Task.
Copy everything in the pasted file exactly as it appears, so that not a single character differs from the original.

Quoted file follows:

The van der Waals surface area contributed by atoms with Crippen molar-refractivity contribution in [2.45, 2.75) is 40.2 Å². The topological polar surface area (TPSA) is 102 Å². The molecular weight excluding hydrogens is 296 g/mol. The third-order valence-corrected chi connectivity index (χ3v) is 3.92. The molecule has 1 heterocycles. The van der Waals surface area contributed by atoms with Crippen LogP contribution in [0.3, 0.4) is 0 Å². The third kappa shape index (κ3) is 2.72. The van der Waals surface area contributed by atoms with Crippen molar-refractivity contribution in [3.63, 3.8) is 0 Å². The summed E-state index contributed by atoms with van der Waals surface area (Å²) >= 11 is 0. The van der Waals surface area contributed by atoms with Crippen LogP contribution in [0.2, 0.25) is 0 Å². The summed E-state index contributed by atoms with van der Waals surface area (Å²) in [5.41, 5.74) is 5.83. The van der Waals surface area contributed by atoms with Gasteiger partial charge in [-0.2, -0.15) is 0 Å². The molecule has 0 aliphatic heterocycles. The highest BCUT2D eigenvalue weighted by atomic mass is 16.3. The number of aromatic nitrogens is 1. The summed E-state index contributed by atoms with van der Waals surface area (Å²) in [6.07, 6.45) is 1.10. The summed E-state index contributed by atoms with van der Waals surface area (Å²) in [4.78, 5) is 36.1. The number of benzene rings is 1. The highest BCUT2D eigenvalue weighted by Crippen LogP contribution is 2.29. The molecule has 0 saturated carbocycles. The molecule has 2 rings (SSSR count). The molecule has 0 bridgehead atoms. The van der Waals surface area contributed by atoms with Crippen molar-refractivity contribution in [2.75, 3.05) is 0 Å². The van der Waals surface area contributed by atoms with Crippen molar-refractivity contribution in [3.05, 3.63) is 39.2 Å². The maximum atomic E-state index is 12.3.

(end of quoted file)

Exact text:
The van der Waals surface area contributed by atoms with Crippen molar-refractivity contribution in [2.45, 2.75) is 40.2 Å². The topological polar surface area (TPSA) is 102 Å². The molecular weight excluding hydrogens is 296 g/mol. The third-order valence-corrected chi connectivity index (χ3v) is 3.92. The molecule has 1 heterocycles. The van der Waals surface area contributed by atoms with Crippen LogP contribution in [0.3, 0.4) is 0 Å². The third kappa shape index (κ3) is 2.72. The van der Waals surface area contributed by atoms with Crippen molar-refractivity contribution in [3.63, 3.8) is 0 Å². The summed E-state index contributed by atoms with van der Waals surface area (Å²) >= 11 is 0. The van der Waals surface area contributed by atoms with Crippen LogP contribution in [0.2, 0.25) is 0 Å². The summed E-state index contributed by atoms with van der Waals surface area (Å²) in [5.41, 5.74) is 5.83. The van der Waals surface area contributed by atoms with Gasteiger partial charge in [-0.2, -0.15) is 0 Å². The molecule has 0 aliphatic heterocycles. The highest BCUT2D eigenvalue weighted by atomic mass is 16.3. The number of aromatic nitrogens is 1. The summed E-state index contributed by atoms with van der Waals surface area (Å²) in [6.07, 6.45) is 1.10. The summed E-state index contributed by atoms with van der Waals surface area (Å²) in [4.78, 5) is 36.1. The number of benzene rings is 1. The highest BCUT2D eigenvalue weighted by Crippen LogP contribution is 2.29. The molecule has 0 saturated carbocycles. The molecule has 2 rings (SSSR count). The molecule has 0 bridgehead atoms. The van der Waals surface area contributed by atoms with Crippen molar-refractivity contribution in [2.75, 3.05) is 0 Å². The van der Waals surface area contributed by atoms with Crippen molar-refractivity contribution in [3.05, 3.63) is 39.2 Å². The maximum atomic E-state index is 12.3.